COPY for living wage article

The university used a living wage calculator to figure out what wage was appropriate for workers to afford basic necessities. 

JMU embraced the concept of a living wage for its full-time employees who were making less than $24,960 per year at the start of this month.

The university has 3,500 full-time employees, and as a result of the new regulation, 109 will now make $12 an hour, which is now the starting pay rate at JMU. Prior to this adjustment, all of these 109 employees had varying wages averaging about $11.31 an hour.

A living wage differs from the minimum wage in that employees making a living wage are making the amount of money per hour necessary to cover the expenses of an individual’s rent, transportation, health care, food, and utilities said university spokesman Bill Wyatt. However, a minimum wage is the lowest wage an employer can legally pay employees. The calculated living wage for Rockingham County and the city of Harrisonburg is $11.38, so Charles King, JMU’s Senior Vice President of Administration and Finance, and his colleagues decided to round up the wage to $12. 

“If someone were to work 40 hours a week at minimum wage, then it’s going to be really hard for them to be able to pay their rent, to afford health care, to buy the food they need to survive,” Wyatt said. 

This living wage standard was calculated by information published by the Massachusetts Institute of Technology Wyatt said. This living wage calculator reports the wages per hour that are needed to afford the basic necessities to survive in every region of the U.S. 

King said Virginia approved some salary increases for faculty and classified employees, so JMU incorporated the increased pay into its budget. Although the state approves, it only pays for 48% of this compensation while the university must pay the remaining 52%. Raising the living wage to $12 an hour will cost $75,000 according to Wyatt.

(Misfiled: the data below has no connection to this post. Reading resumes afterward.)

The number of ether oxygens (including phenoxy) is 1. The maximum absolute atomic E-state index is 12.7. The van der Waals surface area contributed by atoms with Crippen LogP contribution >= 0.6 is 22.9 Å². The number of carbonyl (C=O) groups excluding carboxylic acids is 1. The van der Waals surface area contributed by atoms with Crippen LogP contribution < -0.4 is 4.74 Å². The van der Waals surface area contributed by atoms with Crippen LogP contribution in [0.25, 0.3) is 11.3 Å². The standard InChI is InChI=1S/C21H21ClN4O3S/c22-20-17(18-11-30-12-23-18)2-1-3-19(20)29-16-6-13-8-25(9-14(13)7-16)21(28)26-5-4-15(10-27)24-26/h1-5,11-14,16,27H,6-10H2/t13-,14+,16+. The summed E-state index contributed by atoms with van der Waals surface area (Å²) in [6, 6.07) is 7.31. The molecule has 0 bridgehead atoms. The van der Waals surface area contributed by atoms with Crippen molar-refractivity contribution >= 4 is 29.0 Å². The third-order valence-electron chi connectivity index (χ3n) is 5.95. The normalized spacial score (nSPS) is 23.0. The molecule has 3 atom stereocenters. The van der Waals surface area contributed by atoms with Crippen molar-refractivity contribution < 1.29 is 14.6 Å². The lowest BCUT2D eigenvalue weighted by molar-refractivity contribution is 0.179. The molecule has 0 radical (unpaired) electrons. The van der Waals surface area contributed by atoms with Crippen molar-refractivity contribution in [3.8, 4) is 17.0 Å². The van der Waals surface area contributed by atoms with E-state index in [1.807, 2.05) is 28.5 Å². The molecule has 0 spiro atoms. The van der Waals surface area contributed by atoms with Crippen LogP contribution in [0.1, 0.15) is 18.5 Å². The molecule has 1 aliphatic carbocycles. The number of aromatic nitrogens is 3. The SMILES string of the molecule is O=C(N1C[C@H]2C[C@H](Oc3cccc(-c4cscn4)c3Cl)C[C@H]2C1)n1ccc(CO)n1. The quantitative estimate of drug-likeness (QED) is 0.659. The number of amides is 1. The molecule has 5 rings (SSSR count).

King said the process of adopting a living wage started back in October — the same time JMU started to look at the budget for the upcoming fiscal year. Once the General Assembly was adjourned in February, serious planning for the budget began.

“There was a lot of research involved,” Wyatt said. “We had to build that into our budget. So it’s not something that just happens overnight.”

With King’s team at work, Rick Larson, assistant vice president of Human Resources Training and Performance at JMU, had the role of researching the living wage rate and ensuring all calculations that got sent over to payroll were correct. Larson said adjusting the living wage according to the year and the area is also important. 

“Every year or some regular interval, the living wage rates get adjusted, and they always go up, they never go down,” Larson said. “It’s incumbent upon us to look at those. We did have some employees at the older living wage rate who had to be adjusted up.”

King said JMU has monitored the living wage for a “number of years,” so this isn’t the first time they’ve made adjustments to employee wages. 

“We saw that where we were at compared to where they said we should be,” King said. “We were slightly below that, so we took the chance to adjust that and take it to 12 dollars an hour. Quite frankly, it was a good budget year based on the extra income we received from the general assembly, so we had some extra dollars so we could take care of this issue.” 

Wyatt said JMU adapting a living wage for these employees who earn a lower income is “the right thing to do.”

“Our employees give so much time, and they take so much pride in the services that they provide to our students, faculty and staff that it’s important for the university to invest in them and invest in our community in that way,” Wyatt said. 

Contact Carley Welch at welchcw@dukes.jmu.edu. For more coverage of JMU and Harrisonburg news, follow the news desk on Twitter @BreezeNewsJMU.